The meditation practice of metta, or loving-kindness, has had a profound effect on me over the years. I would like to touch on some of these as an offer of encouragement to discover the healing depth and profound re-orientation metta offers those who are drawn to mindfulness.
Metta helps me accept myself as I am: imperfect, seriously flawed, and occasionally in need of a lot of help when I’m depressed. Since we are basically stuck with ourselves, even miniscule drops of greater self-acceptance and goodwill help settle my inner discontent.
Of the many benefits of metta listed in the suttas, this has been the most revolutionary for my own practice: it helps me settle into a sitting meditation with a clearer mind than the one I brought to the session. This point is often glossed over in the way mindfulness meditation is being taught these days.
being on good terms with yourself
If we are not on good terms with ourselves it’s hard to settle down on the breath.
All manner of disturbing thoughts come, often below the surface of conscious awareness. We may go into all sorts of fantasies as a work-around, but they never help.
we need kindness
There simply is no way around this: we need kindness toward ourselves even to get past the starting line, to say nothing of how valuable it is in the often emotionally challenging work ahead.
Kindness toward self is heavy stuff. Metta starts here; with practice we develop warmth and feeling for friends, family members, those we meet for the first time, and especially those with whom we may not be on good terms.
I know a lot of burned out spiritual activists who perhaps neglected metta as the first step on their path. In these troubling times, we need the gentle rain of metta to nourish the soil of our actions.
metta for ourselves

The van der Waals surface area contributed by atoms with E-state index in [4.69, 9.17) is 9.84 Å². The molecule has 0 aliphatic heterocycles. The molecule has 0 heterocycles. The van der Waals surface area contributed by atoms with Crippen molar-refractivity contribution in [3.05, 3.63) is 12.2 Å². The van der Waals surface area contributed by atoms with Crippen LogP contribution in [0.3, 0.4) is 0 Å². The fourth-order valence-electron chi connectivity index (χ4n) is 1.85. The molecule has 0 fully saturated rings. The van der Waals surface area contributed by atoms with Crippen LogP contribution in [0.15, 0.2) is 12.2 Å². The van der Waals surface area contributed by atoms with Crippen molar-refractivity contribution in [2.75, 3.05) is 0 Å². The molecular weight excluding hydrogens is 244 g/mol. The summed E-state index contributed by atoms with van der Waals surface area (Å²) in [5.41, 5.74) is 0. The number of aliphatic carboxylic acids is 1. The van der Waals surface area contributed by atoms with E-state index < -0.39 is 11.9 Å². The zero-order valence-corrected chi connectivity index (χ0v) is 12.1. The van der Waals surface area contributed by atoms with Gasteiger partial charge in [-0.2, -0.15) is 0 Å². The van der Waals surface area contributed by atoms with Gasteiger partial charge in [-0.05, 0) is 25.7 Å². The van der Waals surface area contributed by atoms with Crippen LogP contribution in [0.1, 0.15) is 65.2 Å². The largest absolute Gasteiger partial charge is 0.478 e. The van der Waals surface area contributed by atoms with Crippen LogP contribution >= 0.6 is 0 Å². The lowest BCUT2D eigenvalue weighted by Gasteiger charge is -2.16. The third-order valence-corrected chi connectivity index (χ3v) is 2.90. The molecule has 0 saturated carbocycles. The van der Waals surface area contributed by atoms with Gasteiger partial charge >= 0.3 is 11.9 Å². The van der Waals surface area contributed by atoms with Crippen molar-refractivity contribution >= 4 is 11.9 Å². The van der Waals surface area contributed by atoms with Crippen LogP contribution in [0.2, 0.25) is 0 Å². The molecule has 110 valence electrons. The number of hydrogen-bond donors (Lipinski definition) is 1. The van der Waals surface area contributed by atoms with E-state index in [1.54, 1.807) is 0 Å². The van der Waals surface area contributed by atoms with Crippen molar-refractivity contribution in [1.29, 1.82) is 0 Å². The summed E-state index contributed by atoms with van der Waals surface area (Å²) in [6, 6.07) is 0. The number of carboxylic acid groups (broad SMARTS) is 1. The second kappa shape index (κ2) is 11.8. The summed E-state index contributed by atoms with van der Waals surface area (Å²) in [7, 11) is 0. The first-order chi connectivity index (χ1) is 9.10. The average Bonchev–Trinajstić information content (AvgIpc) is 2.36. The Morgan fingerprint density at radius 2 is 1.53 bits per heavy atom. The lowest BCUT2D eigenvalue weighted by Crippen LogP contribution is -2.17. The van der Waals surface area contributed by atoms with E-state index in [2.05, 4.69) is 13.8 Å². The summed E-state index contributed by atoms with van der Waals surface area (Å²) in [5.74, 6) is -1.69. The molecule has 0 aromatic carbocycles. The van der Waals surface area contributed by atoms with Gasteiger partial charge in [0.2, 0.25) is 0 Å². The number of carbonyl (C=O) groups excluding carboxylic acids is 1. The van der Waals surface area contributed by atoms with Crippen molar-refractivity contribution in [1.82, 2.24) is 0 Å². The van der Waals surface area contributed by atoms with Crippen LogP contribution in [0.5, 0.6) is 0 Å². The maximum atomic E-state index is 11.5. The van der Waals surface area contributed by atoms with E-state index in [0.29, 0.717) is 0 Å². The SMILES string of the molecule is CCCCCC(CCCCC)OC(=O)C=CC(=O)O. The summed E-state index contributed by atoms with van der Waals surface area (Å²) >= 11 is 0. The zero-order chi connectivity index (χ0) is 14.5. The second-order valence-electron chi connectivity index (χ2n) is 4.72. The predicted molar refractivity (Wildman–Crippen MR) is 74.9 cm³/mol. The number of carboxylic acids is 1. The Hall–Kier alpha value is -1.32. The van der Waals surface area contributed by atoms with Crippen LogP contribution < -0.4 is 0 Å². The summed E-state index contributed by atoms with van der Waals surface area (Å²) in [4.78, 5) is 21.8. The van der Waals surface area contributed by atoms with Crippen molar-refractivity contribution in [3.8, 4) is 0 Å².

If we wish to creatively work toward healing the world’s many wounds, politically, environmentally, and socially, we need to start with metta for ourselves.
Without the foundation of metta, starting with ourselves, our actions can be weakened by instinctive aggression. I do see the point of many who are critics of metta as being merely passive; metta doesn’t stay passive for long, and if it does it needs a re-boot.
The developing metta practice gives us the inner strength and conviction to actively speak and act in whatever way is appropriate to the situation.
Metta takes us to places far from the security the ego wants.
Joana Macy wrote:
‘The capacity of the human heart-mind to look into the face of suffering and pain has everything to do with its awakening it its full dimensions, joy, and power.’
Metta is a crucible in which these full dimensions of the human heart are forged.
metta gives us strength
The world is in a terrible mess. Metta gives us the strength to bear witness and to act.
I will leave you with the words of Dr. Martin Luther King, Jr., (please substitute “metta” for “love”).
‘In the final analysis, love is not this sentimental something that we talk about. It’s not merely an emotional something… Love is the understanding, creative, redemptive goodwill for all people.”
Paraphrasing the Buddha and Dr King, metta is redemptive goodwill in the beginning, the middle and the end.
Metta challenges us is way many of us have never been challenged before.
Metta needs need you, and you need metta.
This week, please, take a little time out of your busy lives and sit down and meditate for 25 minutes using this week’s chosen metta guided meditation from the Insight Timer app: “25 Minute Lovingkindness Meditation” by Bodhipaksa.
Let me know how it goes – just leave a comment below.
“In gladness and in safety, may you be at ease.”
Katina and I are here to support your meditation practice in any way we can, just contact us through the Contact Page on this site. Or if you live in Honolulu, or ever visit, feel free to drop by our free, weekly meditation evenings.